Background Previous meta-analyses suggest improved efficacy of ADA+MTX compared to TCZ+MTX, however, no comparison was made to TCZ monotherapy.1
Objectives To compare the real-world effectiveness of ADA+MTX vs TCZ in treating biologic-naïve RA patients.
Methods A retrospective (2005–2013), longitudinal cohort study was performed using a large US commercial administrative claims database. Biologic-naïve patients aged ≥18 years with a 1st diagnosis of RA and no diagnosis of spondyloarthritis, psoriasis, psoriatic arthritis, ulcerative colitis, or Crohn's disease within the study period were included. Patients who initiated ADA+MTX therapy were matched 1:1 with patients who initiated TCZ monotherapy, based on RA duration (±30 days) and date of biologic initiation (±360 days). Effective disease control over 1 year was defined using a validated algorithm that included the following elements: high adherence to the target biologic therapy (≥80% ADA adherence by medication possession ratio or receipt of 11–12 TCZ infusions), biologic dose escalation, switching to/adding a biologic or nonbiologic disease-modifying antirheumatic drug (nbDMARD), escalation of oral corticosteroid dose, or receipt of >1 glucocorticoid joint injection2. Effectiveness was compared after adjusting for the following covariates using multivariate logistic regression and Cox proportional hazard analyses: age, sex, Charlson Comorbidity Index, insurance type, geographic region, RA duration, number of prior DMARDs used, and number of rheumatologist visits between baseline and 1 year.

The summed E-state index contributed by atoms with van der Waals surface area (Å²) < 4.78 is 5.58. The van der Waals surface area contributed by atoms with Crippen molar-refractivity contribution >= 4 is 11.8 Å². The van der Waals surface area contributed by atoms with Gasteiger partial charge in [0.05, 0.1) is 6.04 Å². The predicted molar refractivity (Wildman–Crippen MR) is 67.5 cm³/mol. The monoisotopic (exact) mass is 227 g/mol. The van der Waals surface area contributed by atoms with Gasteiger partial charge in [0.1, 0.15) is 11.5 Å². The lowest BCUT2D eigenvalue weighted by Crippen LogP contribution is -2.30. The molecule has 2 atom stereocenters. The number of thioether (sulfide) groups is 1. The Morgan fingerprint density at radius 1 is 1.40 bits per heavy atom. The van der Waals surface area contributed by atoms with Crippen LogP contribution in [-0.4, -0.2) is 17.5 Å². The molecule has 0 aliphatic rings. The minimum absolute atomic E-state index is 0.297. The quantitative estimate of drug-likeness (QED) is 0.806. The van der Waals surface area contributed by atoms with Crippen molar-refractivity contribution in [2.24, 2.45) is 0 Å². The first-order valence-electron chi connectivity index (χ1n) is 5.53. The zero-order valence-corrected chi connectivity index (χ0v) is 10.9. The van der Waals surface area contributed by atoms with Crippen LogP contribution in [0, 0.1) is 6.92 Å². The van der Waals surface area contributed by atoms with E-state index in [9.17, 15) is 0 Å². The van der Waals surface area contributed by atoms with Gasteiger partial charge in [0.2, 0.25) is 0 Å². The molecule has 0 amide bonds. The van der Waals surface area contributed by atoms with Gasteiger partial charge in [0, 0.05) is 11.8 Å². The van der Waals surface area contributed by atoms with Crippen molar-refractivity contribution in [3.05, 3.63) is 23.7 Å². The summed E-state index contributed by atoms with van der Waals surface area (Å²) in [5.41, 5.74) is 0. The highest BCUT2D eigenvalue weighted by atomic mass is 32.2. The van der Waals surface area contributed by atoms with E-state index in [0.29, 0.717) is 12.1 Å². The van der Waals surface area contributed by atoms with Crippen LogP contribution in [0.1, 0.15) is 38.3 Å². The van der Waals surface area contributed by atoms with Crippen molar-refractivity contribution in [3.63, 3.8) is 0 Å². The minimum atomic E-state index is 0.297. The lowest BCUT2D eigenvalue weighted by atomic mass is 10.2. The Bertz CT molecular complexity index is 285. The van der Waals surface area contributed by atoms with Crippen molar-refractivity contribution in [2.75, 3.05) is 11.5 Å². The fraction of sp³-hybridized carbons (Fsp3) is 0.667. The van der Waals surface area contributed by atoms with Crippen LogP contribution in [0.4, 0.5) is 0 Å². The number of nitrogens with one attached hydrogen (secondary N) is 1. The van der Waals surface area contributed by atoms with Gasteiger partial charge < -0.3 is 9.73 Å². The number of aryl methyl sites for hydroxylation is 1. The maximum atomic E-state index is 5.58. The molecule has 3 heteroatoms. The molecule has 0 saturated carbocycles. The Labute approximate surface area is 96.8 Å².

Results Mean age among 648 patients included (324 ADA+MTX; 324 TCZ) was 49.4 years; 18.1% were male. Baseline sociodemographic and clinical characteristics were similar between patient cohorts. At year 1, a significantly greater proportion of patients on ADA+MTX achieved effective disease control vs those on TCZ (29.6% vs 15.4%; P<0.001). Patients on ADA+MTX were less likely than those on TCZ to switch or add nbDMARDS (3.4% vs 10.8%; P<0.001), to escalate their biologic dose (17.0% vs 48.8%; P<0.001), or to have a 2nd corticosteroid injection (4.9% vs 11.4%; P=0.003). When controlling for baseline sociodemographic and clinical characteristics, patients on ADA+MTX were more likely than those on TCZ to be effectively treated (odds ratio=2.43, 95% CI=1.36 to 4.32). Compared to TCZ monotherapy, ADA+MTX treatment was associated with lower probability of switching or adding nbDMARDs, biologic dose escalation, or >1 corticosteroid joint injection (Table).
Conclusions This study demonstrated real-world superiority of ADA+MTX therapy over TCZ monotherapy among RA patients. Future research to examine these findings in a randomized clinical trial may provide further evidence in this area.
Liu Y et al. Adv Ther. 2012;29(7):620–34.
Curtis JR et al. Arthritis Res Ther. 2011;13:R155.
Disclosure of Interest V. Garg Shareholder of: AbbVie, Employee of: AbbVie, J. Griffith Shareholder of: AbbVie, Employee of: AbbVie, O. Hayes Shareholder of: AbbVie, Employee of: AbbVie, Y. Bao Shareholder of: AbbVie, Employee of: AbbVie